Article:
Trump lawyers adopt Jim Jordan’s playbook to fight Dem oversight

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President Donald Trump shakes hands with Rep. Jim Jordan

Rep. Jim Jordan stressed in an interview that he’s not coordinating with the White House or President Donald Trump’s outside attorneys in the ongoing congressional oversight battle. | John Minchillo/AP Photo

Rep. Jim Jordan has frequently defended President Donald Trump on cable news and gone to the mat for him on Capitol Hill. Now, the Ohio Republican’s hard-line playbook is making its way into federal court.

Trump’s outside legal team is taking cues from Jordan, adopting many of his arguments and even asking a federal judge to obtain documents from Jordan in order to build their legal case against Democrats’ myriad investigations targeting the president.

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It’s an extraordinary move that underscores the alignment between Trump’s attorneys, who are advancing a restrictive view of Congress’ oversight authority, and Republicans, who are broadly resisting Democrats’ attempts to investigate alleged crimes committed by the president.

At a federal court hearing on Tuesday, at which a judge heard arguments over whether Trump could block a congressional subpoena for his financial records, the president’s top outside counsel, William Consovoy, asked the judge for extra time so that he could consult with Jordan about providing documents that could buttress the president’s case. Trump filed a federal lawsuit last month in his personal capacity seeking to scrap the panel’s subpoena to accounting firm Mazars USA for eight years worth of Trump’s financial documents.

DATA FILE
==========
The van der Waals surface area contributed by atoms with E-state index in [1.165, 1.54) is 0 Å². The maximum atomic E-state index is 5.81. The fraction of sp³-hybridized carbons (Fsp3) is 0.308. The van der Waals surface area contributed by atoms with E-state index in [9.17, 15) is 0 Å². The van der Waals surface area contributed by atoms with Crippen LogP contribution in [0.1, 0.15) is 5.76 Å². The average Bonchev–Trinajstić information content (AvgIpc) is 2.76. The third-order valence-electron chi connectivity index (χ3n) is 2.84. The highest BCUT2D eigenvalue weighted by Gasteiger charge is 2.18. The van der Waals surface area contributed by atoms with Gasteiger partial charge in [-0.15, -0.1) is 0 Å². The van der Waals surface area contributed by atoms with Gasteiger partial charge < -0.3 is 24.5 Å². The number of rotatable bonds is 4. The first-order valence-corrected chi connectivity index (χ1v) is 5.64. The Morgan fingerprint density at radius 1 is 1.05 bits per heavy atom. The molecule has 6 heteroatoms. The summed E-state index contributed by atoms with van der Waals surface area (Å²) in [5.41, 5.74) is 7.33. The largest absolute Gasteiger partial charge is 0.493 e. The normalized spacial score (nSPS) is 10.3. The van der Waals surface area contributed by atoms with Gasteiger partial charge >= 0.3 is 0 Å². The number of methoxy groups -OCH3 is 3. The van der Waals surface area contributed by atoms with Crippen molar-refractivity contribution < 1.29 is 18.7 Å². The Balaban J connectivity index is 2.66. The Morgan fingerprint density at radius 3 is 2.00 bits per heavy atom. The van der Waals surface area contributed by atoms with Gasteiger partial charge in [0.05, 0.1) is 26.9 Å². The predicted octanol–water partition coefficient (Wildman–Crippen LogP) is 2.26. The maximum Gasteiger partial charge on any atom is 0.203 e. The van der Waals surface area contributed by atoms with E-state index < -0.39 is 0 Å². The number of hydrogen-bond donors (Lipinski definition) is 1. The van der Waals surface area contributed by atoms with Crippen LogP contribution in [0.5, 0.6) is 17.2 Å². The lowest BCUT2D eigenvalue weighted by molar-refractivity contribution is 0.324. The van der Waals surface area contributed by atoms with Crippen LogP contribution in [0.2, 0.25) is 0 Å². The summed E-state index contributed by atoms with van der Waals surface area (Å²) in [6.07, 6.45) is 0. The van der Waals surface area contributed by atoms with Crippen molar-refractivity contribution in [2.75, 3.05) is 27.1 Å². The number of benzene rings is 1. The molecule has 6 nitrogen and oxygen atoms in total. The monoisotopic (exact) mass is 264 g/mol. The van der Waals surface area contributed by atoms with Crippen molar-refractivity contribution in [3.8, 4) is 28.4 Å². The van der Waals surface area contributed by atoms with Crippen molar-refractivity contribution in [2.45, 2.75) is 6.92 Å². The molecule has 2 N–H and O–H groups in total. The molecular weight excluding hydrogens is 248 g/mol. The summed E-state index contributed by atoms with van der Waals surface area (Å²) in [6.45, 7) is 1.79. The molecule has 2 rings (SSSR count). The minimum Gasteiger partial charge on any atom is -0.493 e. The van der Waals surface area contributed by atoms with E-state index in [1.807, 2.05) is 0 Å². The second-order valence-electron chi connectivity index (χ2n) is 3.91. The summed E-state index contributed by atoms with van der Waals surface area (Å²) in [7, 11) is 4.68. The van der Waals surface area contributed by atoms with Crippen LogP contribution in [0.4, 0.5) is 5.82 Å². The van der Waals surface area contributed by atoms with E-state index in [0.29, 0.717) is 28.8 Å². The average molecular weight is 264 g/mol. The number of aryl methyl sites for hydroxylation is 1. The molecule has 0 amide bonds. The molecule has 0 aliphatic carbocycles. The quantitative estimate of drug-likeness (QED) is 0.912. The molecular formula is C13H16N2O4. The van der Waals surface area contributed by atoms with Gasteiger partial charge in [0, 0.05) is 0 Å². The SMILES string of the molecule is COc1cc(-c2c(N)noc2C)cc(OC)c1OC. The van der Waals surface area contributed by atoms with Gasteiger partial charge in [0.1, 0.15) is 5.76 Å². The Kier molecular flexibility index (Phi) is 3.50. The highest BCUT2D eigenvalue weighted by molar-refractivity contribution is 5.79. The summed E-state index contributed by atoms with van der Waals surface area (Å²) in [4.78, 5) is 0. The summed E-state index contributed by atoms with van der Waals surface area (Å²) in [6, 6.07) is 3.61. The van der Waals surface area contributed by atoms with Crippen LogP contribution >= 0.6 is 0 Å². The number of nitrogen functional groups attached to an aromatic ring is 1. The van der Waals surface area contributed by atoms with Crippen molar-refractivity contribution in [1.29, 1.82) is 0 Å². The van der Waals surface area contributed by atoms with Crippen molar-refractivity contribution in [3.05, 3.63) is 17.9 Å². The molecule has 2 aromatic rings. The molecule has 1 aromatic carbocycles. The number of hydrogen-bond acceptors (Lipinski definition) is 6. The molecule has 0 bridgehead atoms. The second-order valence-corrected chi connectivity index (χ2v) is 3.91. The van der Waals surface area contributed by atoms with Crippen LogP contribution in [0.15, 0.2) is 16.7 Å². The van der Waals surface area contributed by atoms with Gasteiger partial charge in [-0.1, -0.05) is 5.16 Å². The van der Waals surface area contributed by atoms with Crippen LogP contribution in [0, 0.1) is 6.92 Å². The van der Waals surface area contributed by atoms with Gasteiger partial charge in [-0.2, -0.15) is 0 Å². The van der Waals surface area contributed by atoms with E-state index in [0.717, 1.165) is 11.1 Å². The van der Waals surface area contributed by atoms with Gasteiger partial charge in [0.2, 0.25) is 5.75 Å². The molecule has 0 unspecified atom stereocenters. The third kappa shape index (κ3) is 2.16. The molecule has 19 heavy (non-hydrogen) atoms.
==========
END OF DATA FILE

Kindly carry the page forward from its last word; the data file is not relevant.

And in an initial court filing seeking to invalidate the subpoena, Consovoy invoked Jordan’s name five times and quoted several passages from his letters to House Oversight Chairman Elijah Cummings (D-Md.) accusing Democrats of trying to “embarrass President Trump” with “partisan attacks.”

Jordan stressed in an interview that he’s not coordinating with the White House or Trump’s outside attorneys in the congressional oversight battle. But the synergy between the two sides is difficult to miss.

“We want the truth to get out there. I’ve been very public about my thoughts on the whole [eight]-year request for business request for documents,” said Jordan, the top Republican on the House Oversight and Reform Committee. “I mean, this is before the president was even a candidate. This is ridiculous. I’ve been very clear about that and very public about that.”

At the same time, Jordan has taken steps to maintain the appearance of independence between the two branches of government by skipping some White House meetings, according to his allies, and rebuffing one of Consovoy’s requests altogether.

“A lot of people accuse of us coordination,” said Rep. Mark Meadows (R-N.C.), a top Jordan ally whose writings were also cited in Consovoy’s court filings. “Candidly, it’s been more independence on their part and on our part than has been widely suggested. If anybody has been extremely reluctant to coordinate with the Trump White House, it has been Jim Jordan, to the point of not taking meetings. He believes in the separation of powers.”

Consovoy did not respond to a request for comment.

Throughout his tenure in Congress, Jordan has been one of the fiercest defenders of Congress’ authority to subpoena information and conduct wide-ranging investigations. He led the charge in 2017 and 2018 to obtain documents from Fusion GPS, with Republicans determined to find out who funded a largely unverified dossier containing salacious allegations about Trump’s connections to Russia. A court ruling upheld the GOP-led effort, which could spell doom for Trump’s effort to block the subpoena for his financial records in court.

Rep. Gerry Connolly of Virginia, a senior Democrat on the Oversight panel, said Consovoy’s overtures to Jordan blur the lines between the executive and legislative branches of government.